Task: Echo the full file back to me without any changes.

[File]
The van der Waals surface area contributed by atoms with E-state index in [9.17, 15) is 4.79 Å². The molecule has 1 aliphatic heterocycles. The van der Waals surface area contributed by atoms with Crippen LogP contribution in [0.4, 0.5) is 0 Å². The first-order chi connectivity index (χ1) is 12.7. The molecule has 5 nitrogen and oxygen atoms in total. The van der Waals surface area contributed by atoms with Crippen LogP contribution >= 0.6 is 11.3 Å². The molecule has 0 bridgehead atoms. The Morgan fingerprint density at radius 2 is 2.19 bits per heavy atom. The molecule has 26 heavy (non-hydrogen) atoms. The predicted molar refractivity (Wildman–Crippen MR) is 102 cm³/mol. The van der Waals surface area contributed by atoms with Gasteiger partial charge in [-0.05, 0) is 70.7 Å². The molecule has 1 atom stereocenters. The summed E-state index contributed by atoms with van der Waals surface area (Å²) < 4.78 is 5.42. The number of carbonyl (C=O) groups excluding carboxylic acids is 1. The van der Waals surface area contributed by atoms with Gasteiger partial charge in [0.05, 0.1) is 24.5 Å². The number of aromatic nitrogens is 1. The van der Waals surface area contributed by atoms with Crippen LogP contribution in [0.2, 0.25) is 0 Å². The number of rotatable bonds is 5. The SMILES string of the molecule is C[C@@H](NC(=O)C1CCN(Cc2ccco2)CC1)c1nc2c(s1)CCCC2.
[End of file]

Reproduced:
The van der Waals surface area contributed by atoms with E-state index in [9.17, 15) is 4.79 Å². The molecule has 1 aliphatic heterocycles. The van der Waals surface area contributed by atoms with Crippen LogP contribution in [0.4, 0.5) is 0 Å². The first-order chi connectivity index (χ1) is 12.7. The molecule has 5 nitrogen and oxygen atoms in total. The van der Waals surface area contributed by atoms with Crippen LogP contribution >= 0.6 is 11.3 Å². The molecule has 0 bridgehead atoms. The Morgan fingerprint density at radius 2 is 2.19 bits per heavy atom. The molecule has 26 heavy (non-hydrogen) atoms. The predicted molar refractivity (Wildman–Crippen MR) is 102 cm³/mol. The van der Waals surface area contributed by atoms with Gasteiger partial charge in [-0.05, 0) is 70.7 Å². The molecule has 1 atom stereocenters. The summed E-state index contributed by atoms with van der Waals surface area (Å²) < 4.78 is 5.42. The number of carbonyl (C=O) groups excluding carboxylic acids is 1. The van der Waals surface area contributed by atoms with Gasteiger partial charge in [0.05, 0.1) is 24.5 Å². The number of aromatic nitrogens is 1. The van der Waals surface area contributed by atoms with Crippen LogP contribution in [0.2, 0.25) is 0 Å². The number of rotatable bonds is 5. The SMILES string of the molecule is C[C@@H](NC(=O)C1CCN(Cc2ccco2)CC1)c1nc2c(s1)CCCC2.